Birthday Reviews: Clifford D. Simak’s “Observer”

Birthday Reviews: Clifford D. Simak’s “Observer”

Cover by Leo Ramon Summers
Cover by Leo Ramon Summers

Clifford D. Simak was born on August 3, 1904 and died on April 25, 1988.

Simak won the Hugo for Best Novelette in 1959 for “The Big Front Yard,” for Best Novel in 1964 for Way Station (a.k.a. Here Gather the Stars), and in 1981 for Best Short Story for “Grotto of the Dancing Deer,” which also won the Nebula Award. He also won a Retro-Hugo in 2014 for the novelette “Rule 18.” His novel City won the International Fantasy Award in 1953. He won the Jupiter Award for the novel A Heritage of Stars. Simak was the Guest of Honor at Noreascon I, the 29th Worldcon, held in Boston in 1971. He was inducted into the First Fandom Hall of Fame in 1973 and in 1977, SFWA named him a Grand Master. He received a Lifetime Achievement Award from the Horror Writer’s Association in 1988.

Simak published “Observer” in the May 1972 issue of Analog Science Fiction/Science Fact, edited by Ben Bova, although it is possible the story was originally purchased by John W. Campbell, Jr. before his death. Simark included it in his 1988 collection Off-Planet and it was reprinted in Eternity Lost, volume 1 of the Stories of Clifford D. Simak published by Darkside Press. The story has most recently been reprinted in the Open Road Media collection of Simak’s work The Big Front Yard and Other Stories

“Observer” appears throughout most of its length to be a story without a human protagonist. The narrator is some sort of sentient who wakes on a planet and begins to figure out where he is and what his purpose is. The story is serious in nature, but the reader can’t help comparing the observer to the unlucky sperm whale called into existence in Douglas Adams’s The Hitch-Hiker’s Guide to the Galaxy.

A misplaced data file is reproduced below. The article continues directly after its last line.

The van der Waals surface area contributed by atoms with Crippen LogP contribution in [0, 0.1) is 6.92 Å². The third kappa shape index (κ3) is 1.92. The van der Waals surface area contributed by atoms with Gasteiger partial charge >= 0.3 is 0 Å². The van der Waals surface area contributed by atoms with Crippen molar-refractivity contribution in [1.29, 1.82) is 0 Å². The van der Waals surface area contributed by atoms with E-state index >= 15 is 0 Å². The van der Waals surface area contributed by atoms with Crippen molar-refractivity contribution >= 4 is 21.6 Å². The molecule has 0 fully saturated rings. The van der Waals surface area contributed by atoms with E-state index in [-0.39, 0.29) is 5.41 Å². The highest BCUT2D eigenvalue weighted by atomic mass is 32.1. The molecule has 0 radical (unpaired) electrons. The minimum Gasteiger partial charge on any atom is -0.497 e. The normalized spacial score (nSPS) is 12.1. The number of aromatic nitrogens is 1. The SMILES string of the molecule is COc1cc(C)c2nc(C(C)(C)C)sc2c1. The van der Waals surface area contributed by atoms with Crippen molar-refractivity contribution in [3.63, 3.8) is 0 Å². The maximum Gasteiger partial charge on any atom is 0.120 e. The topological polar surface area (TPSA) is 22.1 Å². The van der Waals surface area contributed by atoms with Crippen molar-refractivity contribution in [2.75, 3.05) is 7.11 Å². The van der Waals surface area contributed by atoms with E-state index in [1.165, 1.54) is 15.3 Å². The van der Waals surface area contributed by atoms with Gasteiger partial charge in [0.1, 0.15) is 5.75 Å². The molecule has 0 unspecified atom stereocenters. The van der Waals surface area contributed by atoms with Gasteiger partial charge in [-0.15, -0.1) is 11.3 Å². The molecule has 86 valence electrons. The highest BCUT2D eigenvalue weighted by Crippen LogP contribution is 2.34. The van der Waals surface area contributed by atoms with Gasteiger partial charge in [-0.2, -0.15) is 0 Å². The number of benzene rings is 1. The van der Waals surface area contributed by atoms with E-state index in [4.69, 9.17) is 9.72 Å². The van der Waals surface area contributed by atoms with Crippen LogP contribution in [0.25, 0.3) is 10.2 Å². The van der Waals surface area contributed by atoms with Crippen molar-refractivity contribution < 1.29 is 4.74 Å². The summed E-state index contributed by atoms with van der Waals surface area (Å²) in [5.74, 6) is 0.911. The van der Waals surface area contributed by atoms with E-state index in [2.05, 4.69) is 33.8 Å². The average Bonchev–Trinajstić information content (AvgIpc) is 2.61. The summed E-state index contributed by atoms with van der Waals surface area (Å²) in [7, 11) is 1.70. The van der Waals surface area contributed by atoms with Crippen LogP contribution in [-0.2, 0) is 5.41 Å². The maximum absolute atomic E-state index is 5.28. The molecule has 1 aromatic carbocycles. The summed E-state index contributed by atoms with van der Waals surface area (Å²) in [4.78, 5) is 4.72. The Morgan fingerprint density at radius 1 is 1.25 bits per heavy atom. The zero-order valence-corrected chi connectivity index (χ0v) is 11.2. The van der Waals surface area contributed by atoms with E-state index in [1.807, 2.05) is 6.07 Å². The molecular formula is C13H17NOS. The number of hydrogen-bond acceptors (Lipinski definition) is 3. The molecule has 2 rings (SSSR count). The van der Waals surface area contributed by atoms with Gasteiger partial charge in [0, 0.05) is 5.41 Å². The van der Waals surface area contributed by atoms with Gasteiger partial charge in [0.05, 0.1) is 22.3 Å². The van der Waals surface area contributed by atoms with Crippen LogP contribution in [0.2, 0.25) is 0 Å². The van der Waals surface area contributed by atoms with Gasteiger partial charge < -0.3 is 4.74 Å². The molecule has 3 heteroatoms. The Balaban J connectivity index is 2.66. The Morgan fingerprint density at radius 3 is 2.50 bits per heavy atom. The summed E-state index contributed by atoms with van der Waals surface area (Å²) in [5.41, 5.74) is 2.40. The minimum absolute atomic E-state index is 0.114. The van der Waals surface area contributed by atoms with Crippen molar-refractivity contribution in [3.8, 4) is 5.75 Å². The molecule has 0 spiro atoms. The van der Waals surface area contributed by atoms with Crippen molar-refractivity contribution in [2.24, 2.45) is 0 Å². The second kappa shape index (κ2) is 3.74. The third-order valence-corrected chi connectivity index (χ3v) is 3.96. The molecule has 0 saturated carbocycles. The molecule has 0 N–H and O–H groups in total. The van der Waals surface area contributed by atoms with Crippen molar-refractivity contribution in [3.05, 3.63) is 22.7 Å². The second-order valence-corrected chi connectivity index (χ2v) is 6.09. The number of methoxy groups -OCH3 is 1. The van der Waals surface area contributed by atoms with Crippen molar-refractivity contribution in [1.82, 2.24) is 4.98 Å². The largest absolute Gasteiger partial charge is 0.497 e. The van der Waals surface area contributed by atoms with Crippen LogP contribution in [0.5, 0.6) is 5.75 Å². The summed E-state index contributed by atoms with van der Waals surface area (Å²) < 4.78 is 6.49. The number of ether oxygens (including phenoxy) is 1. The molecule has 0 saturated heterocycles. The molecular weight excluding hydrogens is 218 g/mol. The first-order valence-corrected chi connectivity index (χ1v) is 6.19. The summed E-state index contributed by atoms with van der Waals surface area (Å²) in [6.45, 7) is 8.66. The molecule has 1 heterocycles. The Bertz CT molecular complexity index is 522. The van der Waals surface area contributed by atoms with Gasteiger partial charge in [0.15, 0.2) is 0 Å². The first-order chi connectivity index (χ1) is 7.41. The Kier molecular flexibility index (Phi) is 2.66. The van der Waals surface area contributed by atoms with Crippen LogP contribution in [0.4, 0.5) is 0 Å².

It also becomes clear to the reader that the observer’s purpose is to check out new planets to determine if they are suitable for human settlement, and it has explored several planets over the years, although it doesn’t recall any of its previous existences. Reading the story in 2018, the sentient’s quest to figure out its purpose seems routine, although it quite possibly was fresh when Simak originally published the story.

The biggest question for a modern reader is the exact nature of the observer. In a modern story, it would be some form of AI, but in a story published in 1972, the observer was more likely to be some sort of robot or computerized probe. Simak eventually does reveal its nature and origin, but does so in a manner that feels anticlimactic and raises more questions than it answers.

Reprint reviewed in the collection Eternity Lost, by Clifford D. Simak, Darkside Press 2005.

Steven H Silver-largeSteven H Silver is a sixteen-time Hugo Award nominee and was the publisher of the Hugo-nominated fanzine Argentus as well as the editor and publisher of ISFiC Press for 8 years. He has also edited books for DAW and NESFA Press. He began publishing short fiction in 2008 and his most recently published story is “Doing Business at Hodputt’s Emporium” in Galaxy’s Edge. Steven has chaired the first Midwest Construction, Windycon three times, and the SFWA Nebula Conference 6 times, as well as serving as the Event Coordinator for SFWA. He was programming chair for Chicon 2000 and Vice Chair of Chicon 7. He has been the news editor for SF Site since 2002.

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John ONeill

Simak remains one of my favorite writers.

Thomas Parker

I think he was one of the best of the “Golden Age Greats.” He was certainly the most grounded, the most humane.

James Enge

I love Simak. He is very grounded–but he is also a super-weirdo. There’s almost no Simak story that doesn’t have its awesome “WTF IS HAPPENING?” moments–like the bowling balls in THEY WALKED LIKE MEN, or the saber-tooth tiger chasing the Wheeler in THE GOBLIN RESERVATION, or… (etc). Much of his stuff is on my perpetual-reread list.

I will say I’m not a big fan of his westerns. Unlike Theodore Sturgeon, who wrote some interesting ones, Simak seemed to be a little formulaic when it came to horse opera.

Thomas Parker

One of my favorite Simak stories is The Trouble With Tycho – it’s one of the most vivid, eerie depictions of the moon ever.

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